In 1914, jiu-jitsu master Esai Maeda, also known as Count Coma, was given the opportunity to travel to Brazil as part of a large Japanese immigration colony. In Brazil, in the northern state of Para, he befriended Gastão Gracie, an influential businessman, who helped Maeda get established. To show his gratitude, Maeda offered to teach traditional Japanese jiu-jitsu to Gastão’s oldest son, Carlos Gracie. Carlos learned for a few years and eventually passed his knowledge to his brothers.
Helio Gracie, the youngest son of Gastão and Cesalina Gracie’s eight children (three were girls), was always a very physically frail child. He would run up a flight of stairs and have fainting spells, and no one could figure out why. In fact, upon completing second grade, he convinced his mother that he wasn’t well enough to attend school, anymore. She fell for it, and he never went back to school.
When the family experienced some financial hardships following their move to Rio, some of the children were scattered to live with other relatives. Helio was sent to live with his aunts, and through these family contacts, he found work as a coxswain for a popular local rowing team, eventually moving into the team dorms. His indomitable spirit and great sense of humor combined to make him quite a hell-raiser. In fact, his tireless ability to drive people “nuts,” earned him the nickname of “Caxinguelê” or “Squirrel” in Portuguese.
At age fourteen, he moved in with his older brothers who lived and taught jiu-jitsu in a house in Botafogo, a borough of Rio de Janeiro. Following doctor’s recommendations, Helio would spend the next few years limited to only watching his brothers teach.
One day, when Helio was 16 years old, a student showed up for class when Carlos was not around. Helio, who had memorized all the techniques from watching his brothers teach, offered to start the class. When the class was over, Carlos showed up and apologized for his delay. The student answered, “No problem. I enjoyed the class with Helio very much and, if you don’t mind, I’d like to continue learning from him.” Carlos agreed, and Helio became an instructor.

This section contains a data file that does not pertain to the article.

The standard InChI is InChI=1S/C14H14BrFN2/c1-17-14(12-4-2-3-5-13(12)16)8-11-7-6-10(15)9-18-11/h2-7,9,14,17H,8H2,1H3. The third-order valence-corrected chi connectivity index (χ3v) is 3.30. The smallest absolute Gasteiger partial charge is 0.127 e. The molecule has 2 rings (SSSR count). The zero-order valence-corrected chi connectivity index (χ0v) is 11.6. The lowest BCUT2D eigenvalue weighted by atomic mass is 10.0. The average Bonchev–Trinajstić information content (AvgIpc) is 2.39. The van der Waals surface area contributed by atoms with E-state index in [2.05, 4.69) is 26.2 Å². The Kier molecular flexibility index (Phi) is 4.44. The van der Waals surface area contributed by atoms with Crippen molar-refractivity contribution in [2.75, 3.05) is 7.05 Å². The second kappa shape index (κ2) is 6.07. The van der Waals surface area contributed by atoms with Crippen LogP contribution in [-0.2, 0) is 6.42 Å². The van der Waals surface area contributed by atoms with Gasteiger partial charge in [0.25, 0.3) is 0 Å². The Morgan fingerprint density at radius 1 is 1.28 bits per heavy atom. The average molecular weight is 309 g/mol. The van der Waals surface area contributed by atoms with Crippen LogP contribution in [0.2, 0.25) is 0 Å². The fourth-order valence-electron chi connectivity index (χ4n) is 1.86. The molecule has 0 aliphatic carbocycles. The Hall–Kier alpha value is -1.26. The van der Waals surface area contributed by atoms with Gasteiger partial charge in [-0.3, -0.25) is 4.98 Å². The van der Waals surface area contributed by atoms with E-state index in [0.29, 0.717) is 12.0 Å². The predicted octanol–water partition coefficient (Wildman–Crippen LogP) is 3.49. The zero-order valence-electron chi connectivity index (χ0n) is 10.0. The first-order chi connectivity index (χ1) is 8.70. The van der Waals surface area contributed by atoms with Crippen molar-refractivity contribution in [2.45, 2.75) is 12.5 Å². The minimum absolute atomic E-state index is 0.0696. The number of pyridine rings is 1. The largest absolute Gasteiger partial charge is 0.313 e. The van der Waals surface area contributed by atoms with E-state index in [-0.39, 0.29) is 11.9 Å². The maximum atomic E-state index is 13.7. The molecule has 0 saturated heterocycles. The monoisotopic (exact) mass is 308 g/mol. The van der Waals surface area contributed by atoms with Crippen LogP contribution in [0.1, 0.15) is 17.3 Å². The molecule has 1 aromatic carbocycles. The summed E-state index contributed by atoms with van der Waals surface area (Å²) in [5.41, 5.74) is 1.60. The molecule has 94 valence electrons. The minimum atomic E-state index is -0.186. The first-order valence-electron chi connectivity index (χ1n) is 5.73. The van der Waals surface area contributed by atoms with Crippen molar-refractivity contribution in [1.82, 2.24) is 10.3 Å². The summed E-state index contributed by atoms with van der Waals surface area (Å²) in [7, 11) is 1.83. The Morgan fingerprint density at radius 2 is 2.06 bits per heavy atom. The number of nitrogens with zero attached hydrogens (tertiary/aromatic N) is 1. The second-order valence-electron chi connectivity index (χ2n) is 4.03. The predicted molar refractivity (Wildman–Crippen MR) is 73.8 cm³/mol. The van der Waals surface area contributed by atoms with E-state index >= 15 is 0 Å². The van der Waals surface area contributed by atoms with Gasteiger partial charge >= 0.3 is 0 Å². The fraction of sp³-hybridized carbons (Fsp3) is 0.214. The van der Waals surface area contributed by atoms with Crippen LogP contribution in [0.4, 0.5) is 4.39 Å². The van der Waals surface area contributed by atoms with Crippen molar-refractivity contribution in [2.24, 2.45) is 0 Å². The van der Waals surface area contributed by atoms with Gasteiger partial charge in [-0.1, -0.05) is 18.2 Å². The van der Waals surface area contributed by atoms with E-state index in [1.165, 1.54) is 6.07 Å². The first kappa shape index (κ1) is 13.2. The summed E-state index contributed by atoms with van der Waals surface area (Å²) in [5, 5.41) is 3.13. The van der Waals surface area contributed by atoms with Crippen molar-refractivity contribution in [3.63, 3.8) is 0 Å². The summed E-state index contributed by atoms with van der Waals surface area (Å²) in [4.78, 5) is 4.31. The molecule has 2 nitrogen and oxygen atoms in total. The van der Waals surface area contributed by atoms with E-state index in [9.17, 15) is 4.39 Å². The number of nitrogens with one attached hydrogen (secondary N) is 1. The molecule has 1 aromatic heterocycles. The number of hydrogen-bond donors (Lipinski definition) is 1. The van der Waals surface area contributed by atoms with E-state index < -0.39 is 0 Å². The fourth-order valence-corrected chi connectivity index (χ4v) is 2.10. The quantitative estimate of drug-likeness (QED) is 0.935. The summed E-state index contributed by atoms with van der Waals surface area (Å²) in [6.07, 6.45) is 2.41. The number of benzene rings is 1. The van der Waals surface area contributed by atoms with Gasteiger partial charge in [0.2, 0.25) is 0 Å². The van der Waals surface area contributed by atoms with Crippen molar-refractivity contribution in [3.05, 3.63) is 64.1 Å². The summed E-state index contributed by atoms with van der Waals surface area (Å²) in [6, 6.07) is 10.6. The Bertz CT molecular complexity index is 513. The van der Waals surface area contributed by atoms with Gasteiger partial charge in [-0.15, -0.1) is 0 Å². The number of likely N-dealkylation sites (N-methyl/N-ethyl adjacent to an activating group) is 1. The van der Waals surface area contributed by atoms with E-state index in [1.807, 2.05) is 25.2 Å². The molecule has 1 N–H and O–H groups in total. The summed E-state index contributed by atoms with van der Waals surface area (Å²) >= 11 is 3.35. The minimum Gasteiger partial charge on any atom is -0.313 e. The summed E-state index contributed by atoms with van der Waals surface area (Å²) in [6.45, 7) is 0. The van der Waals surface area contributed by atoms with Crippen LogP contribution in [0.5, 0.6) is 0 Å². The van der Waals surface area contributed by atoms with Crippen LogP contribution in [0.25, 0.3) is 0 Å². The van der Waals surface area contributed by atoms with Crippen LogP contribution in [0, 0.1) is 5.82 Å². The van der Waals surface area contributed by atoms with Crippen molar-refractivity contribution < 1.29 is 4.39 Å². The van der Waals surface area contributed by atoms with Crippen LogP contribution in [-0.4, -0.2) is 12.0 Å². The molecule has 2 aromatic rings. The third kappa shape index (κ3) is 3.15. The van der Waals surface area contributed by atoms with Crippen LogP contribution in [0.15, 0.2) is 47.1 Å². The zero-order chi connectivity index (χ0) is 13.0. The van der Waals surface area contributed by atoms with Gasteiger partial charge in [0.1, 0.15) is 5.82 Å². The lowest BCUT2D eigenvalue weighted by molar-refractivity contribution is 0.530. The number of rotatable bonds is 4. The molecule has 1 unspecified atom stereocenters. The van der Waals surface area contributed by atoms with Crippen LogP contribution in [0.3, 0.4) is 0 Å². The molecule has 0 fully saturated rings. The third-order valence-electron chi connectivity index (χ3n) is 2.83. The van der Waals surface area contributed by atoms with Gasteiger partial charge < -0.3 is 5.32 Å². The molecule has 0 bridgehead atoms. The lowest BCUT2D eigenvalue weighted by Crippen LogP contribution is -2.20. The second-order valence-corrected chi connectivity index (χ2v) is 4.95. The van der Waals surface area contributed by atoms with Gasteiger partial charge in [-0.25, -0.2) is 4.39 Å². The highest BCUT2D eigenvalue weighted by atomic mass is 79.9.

Helio soon realized that due to his frail physique, most of the techniques he had learned from watching Carlos teach were particularly difficult for him to execute. Eager to make the techniques work for him, he began modifying them to accommodate his weak body. Emphasizing the use of leverage and timing over strength and speed, Helio modified virtually all of the techniques and, through trial and error, created Gracie/Brazilian Jiu-jitsu.
In order to prove the effectiveness of his new system, Helio openly challenged all the reputable martial artists in Brazil. He fought 18 times, including matches against onetime world heavyweight wrestling champion, Wladek Zbyszko and the #2-ranked Judoka in the world at the time, Kato, whom Helio choked unconscious in six minutes. His victory against Kato qualified him to enter the ring with the world champion, Masahiko Kimura, who outweighed Helio by almost 80 pounds.
In an event worthy of a Hollywood movie, he once jumped into the shark-infested waters of the Atlantic Ocean to save a man from drowning. This heroic feat earned him a medal of honor.
At 43 years old, Helio and his opponent, former student Waldemar Santana, set the world record for the longest uninterrupted no-holds-barred fight in history when they fought for an incredible 3 hours and 40 minutes!
Helio widely regarded as the first sports hero in Brazilian history, also challenged boxing icons Primo Carnera, Joe Louis, and Ezzard Charles. They all declined.
A modern-day legend, Helio Gracie gained international acclaim for his dedication to the dissemination of the art and philosophy of Gracie Jiu-jitsu. A dedicated family man who exemplified a healthy life-style, he was the epitome of courage, discipline, determination, and an inspiration to all those who knew him.